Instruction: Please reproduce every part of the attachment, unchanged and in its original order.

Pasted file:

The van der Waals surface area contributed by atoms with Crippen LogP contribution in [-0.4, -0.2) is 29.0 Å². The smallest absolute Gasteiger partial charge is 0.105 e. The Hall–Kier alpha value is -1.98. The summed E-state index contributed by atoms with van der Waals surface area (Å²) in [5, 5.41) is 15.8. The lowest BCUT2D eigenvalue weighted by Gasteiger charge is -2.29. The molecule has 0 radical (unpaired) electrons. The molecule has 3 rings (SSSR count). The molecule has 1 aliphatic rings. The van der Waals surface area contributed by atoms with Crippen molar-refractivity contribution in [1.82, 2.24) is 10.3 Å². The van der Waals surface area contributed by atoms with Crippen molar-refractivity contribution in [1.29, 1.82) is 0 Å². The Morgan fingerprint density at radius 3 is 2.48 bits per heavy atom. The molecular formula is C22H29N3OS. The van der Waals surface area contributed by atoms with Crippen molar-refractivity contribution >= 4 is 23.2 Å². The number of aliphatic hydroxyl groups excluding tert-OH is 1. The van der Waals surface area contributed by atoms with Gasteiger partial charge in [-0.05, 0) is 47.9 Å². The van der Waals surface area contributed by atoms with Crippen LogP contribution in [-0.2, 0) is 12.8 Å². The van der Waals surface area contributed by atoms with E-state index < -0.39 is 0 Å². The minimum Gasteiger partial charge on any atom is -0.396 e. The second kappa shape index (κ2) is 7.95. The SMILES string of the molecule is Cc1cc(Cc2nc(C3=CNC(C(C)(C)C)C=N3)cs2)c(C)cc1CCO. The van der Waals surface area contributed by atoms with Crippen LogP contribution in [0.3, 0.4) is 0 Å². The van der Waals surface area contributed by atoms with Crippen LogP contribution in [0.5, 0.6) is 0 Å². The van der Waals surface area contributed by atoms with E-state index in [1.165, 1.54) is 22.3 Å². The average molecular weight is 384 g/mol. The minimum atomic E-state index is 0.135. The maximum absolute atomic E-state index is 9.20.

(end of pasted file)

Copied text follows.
The van der Waals surface area contributed by atoms with Crippen LogP contribution in [-0.4, -0.2) is 29.0 Å². The smallest absolute Gasteiger partial charge is 0.105 e. The Hall–Kier alpha value is -1.98. The summed E-state index contributed by atoms with van der Waals surface area (Å²) in [5, 5.41) is 15.8. The lowest BCUT2D eigenvalue weighted by Gasteiger charge is -2.29. The molecule has 0 radical (unpaired) electrons. The molecule has 3 rings (SSSR count). The molecule has 1 aliphatic rings. The van der Waals surface area contributed by atoms with Crippen molar-refractivity contribution in [1.82, 2.24) is 10.3 Å². The van der Waals surface area contributed by atoms with Crippen molar-refractivity contribution in [1.29, 1.82) is 0 Å². The Morgan fingerprint density at radius 3 is 2.48 bits per heavy atom. The molecular formula is C22H29N3OS. The van der Waals surface area contributed by atoms with Crippen molar-refractivity contribution >= 4 is 23.2 Å². The number of aliphatic hydroxyl groups excluding tert-OH is 1. The van der Waals surface area contributed by atoms with Gasteiger partial charge in [-0.05, 0) is 47.9 Å². The van der Waals surface area contributed by atoms with Crippen LogP contribution in [-0.2, 0) is 12.8 Å². The van der Waals surface area contributed by atoms with E-state index < -0.39 is 0 Å². The minimum Gasteiger partial charge on any atom is -0.396 e. The second kappa shape index (κ2) is 7.95. The SMILES string of the molecule is Cc1cc(Cc2nc(C3=CNC(C(C)(C)C)C=N3)cs2)c(C)cc1CCO. The van der Waals surface area contributed by atoms with Crippen LogP contribution in [0.3, 0.4) is 0 Å². The van der Waals surface area contributed by atoms with Crippen LogP contribution in [0.5, 0.6) is 0 Å². The van der Waals surface area contributed by atoms with E-state index in [1.165, 1.54) is 22.3 Å². The average molecular weight is 384 g/mol. The minimum atomic E-state index is 0.135. The maximum absolute atomic E-state index is 9.20.